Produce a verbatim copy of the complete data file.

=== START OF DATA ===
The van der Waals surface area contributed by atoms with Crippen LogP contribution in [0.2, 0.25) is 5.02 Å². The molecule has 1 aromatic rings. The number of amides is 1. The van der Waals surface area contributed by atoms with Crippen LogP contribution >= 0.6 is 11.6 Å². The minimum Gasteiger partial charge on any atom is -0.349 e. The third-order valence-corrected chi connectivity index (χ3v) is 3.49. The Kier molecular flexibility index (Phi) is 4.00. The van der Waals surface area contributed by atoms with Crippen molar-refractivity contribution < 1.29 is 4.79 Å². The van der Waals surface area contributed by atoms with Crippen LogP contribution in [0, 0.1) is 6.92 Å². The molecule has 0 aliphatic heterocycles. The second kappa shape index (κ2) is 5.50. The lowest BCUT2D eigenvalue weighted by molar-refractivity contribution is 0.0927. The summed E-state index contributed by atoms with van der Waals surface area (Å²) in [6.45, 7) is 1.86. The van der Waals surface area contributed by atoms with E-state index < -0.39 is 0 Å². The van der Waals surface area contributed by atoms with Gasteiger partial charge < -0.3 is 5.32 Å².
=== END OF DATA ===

The van der Waals surface area contributed by atoms with Crippen LogP contribution in [0.2, 0.25) is 5.02 Å². The molecule has 1 aromatic rings. The number of amides is 1. The van der Waals surface area contributed by atoms with Crippen LogP contribution >= 0.6 is 11.6 Å². The minimum Gasteiger partial charge on any atom is -0.349 e. The third-order valence-corrected chi connectivity index (χ3v) is 3.49. The Kier molecular flexibility index (Phi) is 4.00. The van der Waals surface area contributed by atoms with Crippen molar-refractivity contribution < 1.29 is 4.79 Å². The van der Waals surface area contributed by atoms with Crippen LogP contribution in [0, 0.1) is 6.92 Å². The molecule has 0 aliphatic heterocycles. The second kappa shape index (κ2) is 5.50. The lowest BCUT2D eigenvalue weighted by molar-refractivity contribution is 0.0927. The summed E-state index contributed by atoms with van der Waals surface area (Å²) in [6.45, 7) is 1.86. The van der Waals surface area contributed by atoms with E-state index < -0.39 is 0 Å². The van der Waals surface area contributed by atoms with Gasteiger partial charge < -0.3 is 5.32 Å².